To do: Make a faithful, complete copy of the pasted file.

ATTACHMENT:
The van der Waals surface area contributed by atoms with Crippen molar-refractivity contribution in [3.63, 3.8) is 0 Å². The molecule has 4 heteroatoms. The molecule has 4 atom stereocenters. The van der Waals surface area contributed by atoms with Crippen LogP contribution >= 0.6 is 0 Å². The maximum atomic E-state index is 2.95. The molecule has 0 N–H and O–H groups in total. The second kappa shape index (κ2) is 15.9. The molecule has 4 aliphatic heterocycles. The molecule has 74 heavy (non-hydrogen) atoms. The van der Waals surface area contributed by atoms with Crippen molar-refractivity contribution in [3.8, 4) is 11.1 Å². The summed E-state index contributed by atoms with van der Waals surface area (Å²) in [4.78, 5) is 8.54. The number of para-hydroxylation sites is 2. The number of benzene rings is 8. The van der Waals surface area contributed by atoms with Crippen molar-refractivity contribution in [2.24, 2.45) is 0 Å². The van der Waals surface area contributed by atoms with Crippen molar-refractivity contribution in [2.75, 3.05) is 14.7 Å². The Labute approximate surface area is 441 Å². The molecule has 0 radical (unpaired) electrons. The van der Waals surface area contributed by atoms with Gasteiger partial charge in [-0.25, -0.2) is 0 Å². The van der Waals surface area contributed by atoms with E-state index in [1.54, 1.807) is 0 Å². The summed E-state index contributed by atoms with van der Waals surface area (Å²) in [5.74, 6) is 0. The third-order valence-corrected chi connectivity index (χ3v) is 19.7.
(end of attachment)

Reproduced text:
The van der Waals surface area contributed by atoms with Crippen molar-refractivity contribution in [3.63, 3.8) is 0 Å². The molecule has 4 heteroatoms. The molecule has 4 atom stereocenters. The van der Waals surface area contributed by atoms with Crippen LogP contribution >= 0.6 is 0 Å². The maximum atomic E-state index is 2.95. The molecule has 0 N–H and O–H groups in total. The second kappa shape index (κ2) is 15.9. The molecule has 4 aliphatic heterocycles. The molecule has 74 heavy (non-hydrogen) atoms. The van der Waals surface area contributed by atoms with Crippen molar-refractivity contribution in [3.8, 4) is 11.1 Å². The summed E-state index contributed by atoms with van der Waals surface area (Å²) in [4.78, 5) is 8.54. The number of para-hydroxylation sites is 2. The number of benzene rings is 8. The van der Waals surface area contributed by atoms with Crippen molar-refractivity contribution in [2.24, 2.45) is 0 Å². The van der Waals surface area contributed by atoms with Crippen molar-refractivity contribution in [2.75, 3.05) is 14.7 Å². The Labute approximate surface area is 441 Å². The molecule has 0 radical (unpaired) electrons. The van der Waals surface area contributed by atoms with Gasteiger partial charge in [-0.25, -0.2) is 0 Å². The van der Waals surface area contributed by atoms with E-state index in [1.54, 1.807) is 0 Å². The summed E-state index contributed by atoms with van der Waals surface area (Å²) in [5.74, 6) is 0. The third-order valence-corrected chi connectivity index (χ3v) is 19.7.